How-to Hack ATMs

CASH! CASH! Hacking ATM Machines with Just a Text Message

Hacking ATM Machines for Cash with Just a Text Message

As we reported earlier, Microsoft will stop supporting the Windows XP operating system after 8th April, apparently 95% of the world’s 3 million ATM machines are run on it. Microsoft’s decision towithdraw support for Windows XP poses critical security threat to the economic infrastructure worldwide.

Security researchers at Antivirus firm Symantec claimed that hackers can exploit a weakness in Windows XP based ATMs, that allow them to withdraw cash simply by sending an SMS to compromised ATMs.
What was interesting about this variant of Ploutus was that it allowed cybercriminals to simply send an SMS to the compromised ATM, then walk up and collect the dispensed cash. It may seem incredible, but this technique is being used in a number of places across the world at this time.” researchers said.
HARDWIRED Malware for ATMs

According to researchers – In 2013, they detected a malware named Backdoor.Ploutus, installed on ATMs in Mexico, which is designed to rob a certain type of standalone ATM with just the text messages.
To install the malware into ATMs machines, hacker must connect the ATM to a mobile phone via USB tethering and then to initiate a shared Internet connection, which then can be used to send specific SMS commands to the phone attached or hardwired inside the ATM.

Since the phone is connected to the ATM through the USB port, the phone also draws power from the connection, which charges the phone battery. As a result, the phone will remain powered up indefinitely.

  • Connect a mobile phone to the machine with a USB cable and install Ploutus Malware.
  • The attacker sends two SMS messages to the mobile phone inside the ATM.
    • SMS 1 contains a valid activation ID to activate the malware
    • SMS 2 contains a valid dispense command to get the money out
  • Mobile attached inside the ATM detects valid incoming SMS messages and forwards them to the ATM as a TCP or UDP packet.
  • Network packet monitor (NPM) module coded in the malware receives the TCP/UDP packet and if it contains a valid command, it will execute Ploutus
  • Amount for Cash withdrawal is pre-configured inside the malware
  • Finally, the hacker can collect cash from the hacked ATM machine.
Researchers have detected few more advanced variants of this malware, some attempts to steal customer card and PIN data, while others attempt man-in-the-middle attacks.
This malware is now spreading to other countries, so you are recommended to pay extra attention and remain cautious while using an ATM.
Mohit Kumar - Hacking News

Fraudsters Stole ¥1.4 Billion from 1,400 Japanese ATMs in Just 3 Hours

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Fraudsters Stole ¥1.4 Billion from 1,400 Japanese ATMs in Just 3 Hours

In an era where major data hacks are on the rise, it is no surprise breaches on individuals are also up.

In just three hours, over 100 criminals managed to steal ¥1.4 Billion (approx. US$12.7 Million) from around 1,400 ATMs placed in small convenience stores across Japan.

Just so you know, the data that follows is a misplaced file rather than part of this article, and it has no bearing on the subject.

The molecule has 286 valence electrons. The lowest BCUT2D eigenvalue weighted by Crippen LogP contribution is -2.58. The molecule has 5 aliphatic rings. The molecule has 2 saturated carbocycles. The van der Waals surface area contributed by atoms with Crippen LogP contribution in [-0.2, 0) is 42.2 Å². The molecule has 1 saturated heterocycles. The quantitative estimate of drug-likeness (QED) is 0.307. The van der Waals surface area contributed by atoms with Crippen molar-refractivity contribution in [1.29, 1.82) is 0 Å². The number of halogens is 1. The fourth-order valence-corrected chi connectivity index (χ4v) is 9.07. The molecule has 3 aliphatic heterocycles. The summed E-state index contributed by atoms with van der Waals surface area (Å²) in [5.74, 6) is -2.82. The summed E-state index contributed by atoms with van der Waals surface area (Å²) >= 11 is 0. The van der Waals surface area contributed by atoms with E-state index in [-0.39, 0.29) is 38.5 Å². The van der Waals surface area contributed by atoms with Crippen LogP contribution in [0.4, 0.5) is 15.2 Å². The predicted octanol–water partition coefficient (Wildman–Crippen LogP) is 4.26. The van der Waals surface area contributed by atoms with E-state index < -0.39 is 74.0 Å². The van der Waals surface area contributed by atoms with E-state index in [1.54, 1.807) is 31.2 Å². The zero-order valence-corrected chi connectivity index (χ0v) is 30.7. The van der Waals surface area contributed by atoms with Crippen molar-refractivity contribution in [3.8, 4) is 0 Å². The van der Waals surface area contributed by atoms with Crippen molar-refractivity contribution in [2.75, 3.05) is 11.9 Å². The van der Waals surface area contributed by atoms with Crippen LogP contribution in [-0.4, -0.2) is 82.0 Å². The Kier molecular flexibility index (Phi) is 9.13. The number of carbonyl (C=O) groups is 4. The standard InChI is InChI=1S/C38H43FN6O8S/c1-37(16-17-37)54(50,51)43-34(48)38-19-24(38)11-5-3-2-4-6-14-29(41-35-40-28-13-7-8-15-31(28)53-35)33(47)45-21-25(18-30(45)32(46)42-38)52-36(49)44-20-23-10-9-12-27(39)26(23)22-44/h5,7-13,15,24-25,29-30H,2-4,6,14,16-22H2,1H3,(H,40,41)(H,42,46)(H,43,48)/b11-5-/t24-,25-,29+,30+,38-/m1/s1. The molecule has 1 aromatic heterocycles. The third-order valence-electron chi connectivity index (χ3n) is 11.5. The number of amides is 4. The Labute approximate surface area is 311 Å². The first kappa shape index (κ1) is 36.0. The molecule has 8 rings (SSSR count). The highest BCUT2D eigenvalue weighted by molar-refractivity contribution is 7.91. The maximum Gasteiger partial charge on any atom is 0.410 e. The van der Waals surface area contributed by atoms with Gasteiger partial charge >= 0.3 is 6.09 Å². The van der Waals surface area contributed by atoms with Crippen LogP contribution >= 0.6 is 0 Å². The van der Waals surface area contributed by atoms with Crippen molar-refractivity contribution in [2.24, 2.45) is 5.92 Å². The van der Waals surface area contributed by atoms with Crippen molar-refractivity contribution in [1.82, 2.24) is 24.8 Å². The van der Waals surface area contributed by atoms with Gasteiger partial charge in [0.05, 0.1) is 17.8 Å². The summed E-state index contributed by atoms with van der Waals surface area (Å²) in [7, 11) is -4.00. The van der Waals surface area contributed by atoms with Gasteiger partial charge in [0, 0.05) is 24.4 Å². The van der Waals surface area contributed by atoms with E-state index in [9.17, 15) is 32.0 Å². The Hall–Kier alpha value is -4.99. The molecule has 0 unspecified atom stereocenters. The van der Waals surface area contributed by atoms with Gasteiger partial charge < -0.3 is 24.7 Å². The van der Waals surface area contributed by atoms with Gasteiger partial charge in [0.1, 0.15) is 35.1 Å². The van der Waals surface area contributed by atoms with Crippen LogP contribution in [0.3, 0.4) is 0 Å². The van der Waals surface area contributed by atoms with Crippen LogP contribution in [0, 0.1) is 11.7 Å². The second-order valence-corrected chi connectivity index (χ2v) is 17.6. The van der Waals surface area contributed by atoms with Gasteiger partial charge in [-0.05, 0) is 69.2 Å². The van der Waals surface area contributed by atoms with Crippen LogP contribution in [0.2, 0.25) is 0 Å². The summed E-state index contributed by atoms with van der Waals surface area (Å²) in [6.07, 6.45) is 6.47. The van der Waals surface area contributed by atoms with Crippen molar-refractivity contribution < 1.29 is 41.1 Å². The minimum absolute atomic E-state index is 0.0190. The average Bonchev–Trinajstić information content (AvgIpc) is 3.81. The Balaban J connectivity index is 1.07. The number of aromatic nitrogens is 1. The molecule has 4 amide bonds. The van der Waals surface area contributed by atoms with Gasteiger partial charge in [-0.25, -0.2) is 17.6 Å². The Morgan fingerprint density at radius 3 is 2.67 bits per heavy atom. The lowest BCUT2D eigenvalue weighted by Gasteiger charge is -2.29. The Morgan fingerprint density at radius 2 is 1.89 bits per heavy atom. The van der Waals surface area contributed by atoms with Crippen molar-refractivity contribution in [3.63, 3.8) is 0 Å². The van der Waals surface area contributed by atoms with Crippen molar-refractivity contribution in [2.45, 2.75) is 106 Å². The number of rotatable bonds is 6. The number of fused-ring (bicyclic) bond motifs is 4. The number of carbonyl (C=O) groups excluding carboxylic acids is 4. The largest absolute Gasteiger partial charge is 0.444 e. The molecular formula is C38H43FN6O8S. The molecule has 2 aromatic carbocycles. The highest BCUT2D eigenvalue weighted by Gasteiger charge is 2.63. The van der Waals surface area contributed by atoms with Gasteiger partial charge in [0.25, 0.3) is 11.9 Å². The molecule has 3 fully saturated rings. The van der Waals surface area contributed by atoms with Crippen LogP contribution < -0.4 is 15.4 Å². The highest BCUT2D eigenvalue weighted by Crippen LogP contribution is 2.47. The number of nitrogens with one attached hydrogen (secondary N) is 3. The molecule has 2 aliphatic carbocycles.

The heist took place on May 15, between 5:00 am and 8:00 am, and looked like a coordinated attack by an international crime network.

The crooks operated around 1,400 convenience store ATMs from where the cash was withdrawn simultaneously in 16 prefectures around Japan, including Tokyo, Osaka, Fukuoka, Kanagawa, Aichi, Nagasaki, Hyogo, Chiba and Nigata, The Mainichi reports.Also Read: Tyupkin Malware Hacking ATM Machines Worldwide

Many ATM incidents involve a long-established technique called ‘ATM Skimming‘ in which criminals install devices to obtain card details via its magnetic stripe, or use ATM malware or from data breaches, and then work with so-called carders and money mules to pilfer cash at ATMs or make online purchases.

In this particular case as well, the heist was carried out using cloned credit cards that contained bank account details obtained from Standard Bank in South Africa.

The criminal gang of around 100 people believed to have withdrawn 100,000 yen (nearly US$900) – the maximum amount allowed by cash machines – from each of the 14,000 ATMs.

No one has yet been arrested in connection with the heist. However, Japanese police are currently trying to identify the suspects by examining CCTV footage and are working with South African authorities to investigate how the information on credit cards was leaked.Also Watch: How Hacker Installs a Credit Card Skimmer in 3 Seconds.

This incident shows a sophisticated move by a group of criminals who stole the critical card data, but rather than using it immediately, it kept the data safe and used effectively when least suspected.

So, be cautious when you use any ATM and always look carefully at the teller machine before using it. If you found the machine tampered or its card slot looks damaged or scratched, DO NOT use the ATM.



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